|کد مقاله||کد نشریه||سال انتشار||مقاله انگلیسی||ترجمه فارسی||نسخه تمام متن|
|2448268||1554011||2009||7 صفحه PDF||سفارش دهید||دانلود رایگان|
The aim of this work was to study the effect of parity order and reproductive management systems on rabbit production performance. A total of 73 rabbit does (I group) were submitted to a 35-day intensive rhythm [artificial insemination (AI) on day 4 post-partum (pp) and weaning at 25 days of lactation], and 108 rabbit does (SI group) were submitted to a 42-day semi-intensive rhythm (AI on day 11 pp and weaning at 35 days of lactation) during 9 months. Primiparous does had the lowest live body weight at parturition (P < 0.0001) and at 21 days of lactation (P < 0.0001). They also had lower milk production (P < 0.0001) than does with later parities. I group animals needed a higher number of AI than SI group to become pregnant (1.70 ± 0.03 vs. 1.39 ± 0.03; P < 0.0001: especially after the third). Prolificacy was not affected by the management system. Parturition interval (PI) was longer than expected in both groups [56.0 ± 1.4 and 50.9 ± 1.38 days in I and SI groups, respectively (P < 0.05)]. Mean productivity, estimated as number of weaned rabbits per female and year, was 12 kits higher in rabbit does of the SI group (P < 0.05). From the third parturition onward, an increase in live body weight of kits at different ages was observed. At 21 (P < 0.05) and 25 days of age (P < 0.01), kits from the I group rabbit does weighed more than those from the SI group; however, the latter showed a higher weight at 35 (P < 0.05) and 60 days of age (P < 0.05). Rabbit does with two or three parturitions had higher litter size at 21 and 25 days of age (P < 0.0001 and P < 0.001, respectively). Kit mortality between 21 and 25 days of age and between 35 and 60 days of age was not affected by treatments but was higher in the I group between 25 and 35 days (18.2 vs. 5.03% in the I and SI groups, respectively; P < 0.0001) and as age of does increased (P < 0.05). In light of these results, we could conclude that long term doe reproductive performance is negatively affected and litter viability decreased when using intensive compared to a semi-intensive reproductive management.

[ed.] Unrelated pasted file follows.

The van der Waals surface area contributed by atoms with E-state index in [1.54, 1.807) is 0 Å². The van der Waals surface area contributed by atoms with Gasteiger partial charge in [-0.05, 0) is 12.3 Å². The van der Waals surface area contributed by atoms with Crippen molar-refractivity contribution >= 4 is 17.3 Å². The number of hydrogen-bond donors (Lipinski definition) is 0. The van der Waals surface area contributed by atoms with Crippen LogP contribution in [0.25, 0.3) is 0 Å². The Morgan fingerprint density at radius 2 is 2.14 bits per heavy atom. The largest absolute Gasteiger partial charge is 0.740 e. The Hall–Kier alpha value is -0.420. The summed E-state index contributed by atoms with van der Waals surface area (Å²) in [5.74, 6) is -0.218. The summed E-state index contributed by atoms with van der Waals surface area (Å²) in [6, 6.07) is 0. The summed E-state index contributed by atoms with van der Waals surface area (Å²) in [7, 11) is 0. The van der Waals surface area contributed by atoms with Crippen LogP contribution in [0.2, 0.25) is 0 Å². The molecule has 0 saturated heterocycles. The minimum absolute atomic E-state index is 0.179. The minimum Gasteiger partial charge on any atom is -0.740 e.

Journal: Livestock Science - Volume 121, Issues 2–3, April 2009, Pages 227–233